Wildlife Wonders- Frigate birds
As I look out to sea I often spot 2 or 3 large black birds circling in the sky. These frigate birds have large pointed wings, shaped like a prehistoric Pterodactyl and deeply forked tails. I have rarely seen them flap their wings. They just soar and glide on the air currents above the ocean and so I find them quite mesmerising to watch. Their wingspan is over 2 metres across and their bodies are about a metre long. They have a white patch on their front and the males also have a red pouch on their throats. The breeding season begins in March and this is when the males puff up the red pouch on their throat to attract the female. They rarely land on the water because their wings are not water-resistant like other seabirds. So instead of diving for fish like most seabirds, they often steal food off other birds and so they have been given the nickname of being ‘Pirates of the Caribbean.’
Grenadian Gifts- St Georges market
This week I had my first trip to the capital, St Georges, since returning here. There are various ‘Grenadian gifts’ to be found in this lovely Caribbean town but today I want to introduce you to a friend of ours called Gloria. Within St George’s market, there are various spice sellers and Gloria is pictured here surrounded by her colourful stall of goodies such as cinnamon sticks, spice bags and gift baskets of spices as well as various jams, sauces and other items. The market is situated close to the cruise ship terminal and so it is a popular stop for tourists to buy souvenirs. Gloria is easy to find with her ‘Gloria’s Spices’ sign above her stall. It was good to see her again though it was sad to share the news with her of Hosten’s passing. As a widow herself, she was understanding and caring as like many Grenadians, she has a welcoming warmth, deep faith and a caring heart. If you are ever in St Georges, the market is worth a visit and Gloria and the other sellers will be glad to see you.
Reflections from the retreat
The ancient Celtic traditions teach us that we share the earth with nature and that we need to respect and care for the wildlife around us. As Celts became Christians they talked about having two sacred texts to learn from and that as well as the Bible, that they were also to read creation as another communication from God. This resonates with me as I begin to build my new home surrounded by such beautiful land and seascapes. I have been walking round my local area and I am beginning to get to know my new neighbours – not just the people in the community but the hills, the trees and especially the magnificent sea.
This week I walked to the end of Levera beach and was suddenly reminded of taking that same walk with my late husband, Hosten, when we were last here together. Memories of our conversations and talking about our plans flooded back and I could feel the wave of grief overwhelm me. I sat and grieved as I watched the waves. Despite it being a Saturday afternoon, I had the beach to myself and so I felt free to cry and pray and listen to the waves. I wondered what the sea wanted to teach me. I watched the accumulating force of the waves and the growing white foam as they approached the shore and as the waves built up, they resonated with my build-up of grief. Then the wave crashed and broke on the beach and as I cried, I felt that same crescendo of emotion and then afterwards the calmness of the gentle wave receding back. It was as if the sea was my companion and confidant, listening to me and sharing in my grief. I sensed a deep calm and constancy in the eternal tides. If the sea was speaking, it was saying just keep doing what you’re doing, as I do, just keep going with the ebb and flow, allowing the waves to come, to crash and to pass. As I watched each passing wave, I knew I could face my waves of grief and to trust the process as I have done before; to allow the grief to rise, to peak, to break over me and then to ebb away. As I sat there watching the sea, words I wrote as a teenager came to mind – ‘Thundering white horses, gallop up the shore, Crash and break upon the rocks and then return once more.’ I can never remember the rest of the poem but another poem came to mind. A poem that meant so much to Hosten and I as we prepared to move here and that was read at his funeral.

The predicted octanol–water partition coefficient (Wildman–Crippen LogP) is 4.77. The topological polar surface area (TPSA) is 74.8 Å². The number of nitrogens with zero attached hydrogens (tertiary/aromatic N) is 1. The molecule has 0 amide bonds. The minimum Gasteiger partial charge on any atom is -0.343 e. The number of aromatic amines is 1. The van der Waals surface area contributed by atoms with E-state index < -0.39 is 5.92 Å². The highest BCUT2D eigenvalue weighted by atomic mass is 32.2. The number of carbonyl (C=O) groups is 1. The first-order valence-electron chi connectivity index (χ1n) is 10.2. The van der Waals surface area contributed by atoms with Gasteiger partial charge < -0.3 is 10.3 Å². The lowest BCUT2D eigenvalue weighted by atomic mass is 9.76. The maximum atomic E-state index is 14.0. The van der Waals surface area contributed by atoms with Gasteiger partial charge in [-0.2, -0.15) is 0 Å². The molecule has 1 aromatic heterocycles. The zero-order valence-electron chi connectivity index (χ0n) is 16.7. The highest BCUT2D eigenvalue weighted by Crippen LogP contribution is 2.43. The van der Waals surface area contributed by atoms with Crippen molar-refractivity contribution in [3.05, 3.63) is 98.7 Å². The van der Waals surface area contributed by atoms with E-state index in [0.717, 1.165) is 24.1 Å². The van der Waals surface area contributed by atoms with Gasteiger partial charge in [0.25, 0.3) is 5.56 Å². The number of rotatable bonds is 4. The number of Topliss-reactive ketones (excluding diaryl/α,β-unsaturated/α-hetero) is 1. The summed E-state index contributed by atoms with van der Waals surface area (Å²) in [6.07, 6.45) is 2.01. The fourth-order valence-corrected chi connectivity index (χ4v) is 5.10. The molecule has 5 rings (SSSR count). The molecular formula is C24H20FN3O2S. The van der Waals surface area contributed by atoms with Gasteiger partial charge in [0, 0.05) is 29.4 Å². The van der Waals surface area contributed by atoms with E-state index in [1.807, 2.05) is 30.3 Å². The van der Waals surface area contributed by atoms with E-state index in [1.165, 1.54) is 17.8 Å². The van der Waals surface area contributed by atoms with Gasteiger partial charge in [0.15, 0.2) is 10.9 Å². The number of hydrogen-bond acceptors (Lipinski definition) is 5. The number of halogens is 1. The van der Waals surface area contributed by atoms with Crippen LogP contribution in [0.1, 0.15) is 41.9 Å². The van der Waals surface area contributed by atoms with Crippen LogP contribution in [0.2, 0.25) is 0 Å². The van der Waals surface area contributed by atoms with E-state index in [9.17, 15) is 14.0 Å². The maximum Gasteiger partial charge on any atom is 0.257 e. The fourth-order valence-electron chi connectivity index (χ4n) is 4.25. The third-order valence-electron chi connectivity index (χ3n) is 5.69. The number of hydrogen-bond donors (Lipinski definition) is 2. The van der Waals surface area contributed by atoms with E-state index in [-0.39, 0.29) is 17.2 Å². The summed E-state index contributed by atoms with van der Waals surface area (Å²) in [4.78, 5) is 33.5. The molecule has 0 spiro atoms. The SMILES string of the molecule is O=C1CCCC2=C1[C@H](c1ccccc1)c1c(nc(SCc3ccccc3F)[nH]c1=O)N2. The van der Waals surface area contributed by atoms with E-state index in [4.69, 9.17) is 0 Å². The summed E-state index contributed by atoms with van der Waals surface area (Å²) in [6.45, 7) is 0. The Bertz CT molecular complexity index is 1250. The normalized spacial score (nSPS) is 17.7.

I built my house by the sea.
Not on the sands, mind you;
not on the shifting sand.
And I built it of rock.
A strong house
by a strong sea.
And we got well acquainted, the sea and I.
Not that we spoke much.
We met in silences.
Respectful, keeping our distance,
but looking our thoughts across the fence of sand.
Always, the fence of sand our barrier,
always, the sand between.
And then one day,
-and I still don’t know how it happened -
the sea came.
Without welcome, even
Not sudden and swift, but a shifting across the sand like wine,
less like the flow of water than the flow of blood.
Slow, but coming.
Slow, but flowing like an open wound.
And I thought of flight and I thought of drowning and I thought of death.
And while I thought the sea crept higher, till it reached my door.
And I knew, then, there was neither flight, nor death, nor drowning.
That when the sea comes calling, you stop being neighbours,
Well acquainted, friendly-at-a-distance neighbours,
And you give your house for a coral castle,
And you learn to breathe underwater.
(Sr. Carol Bialock)
So as I walked back home, I felt lighter in spirit as if I had talked to a close friend. I felt that I was getting to know the sea as my new neighbour and I felt a sense of peace and comradeship with this new friend and a sense of connection to my Celtic heritage.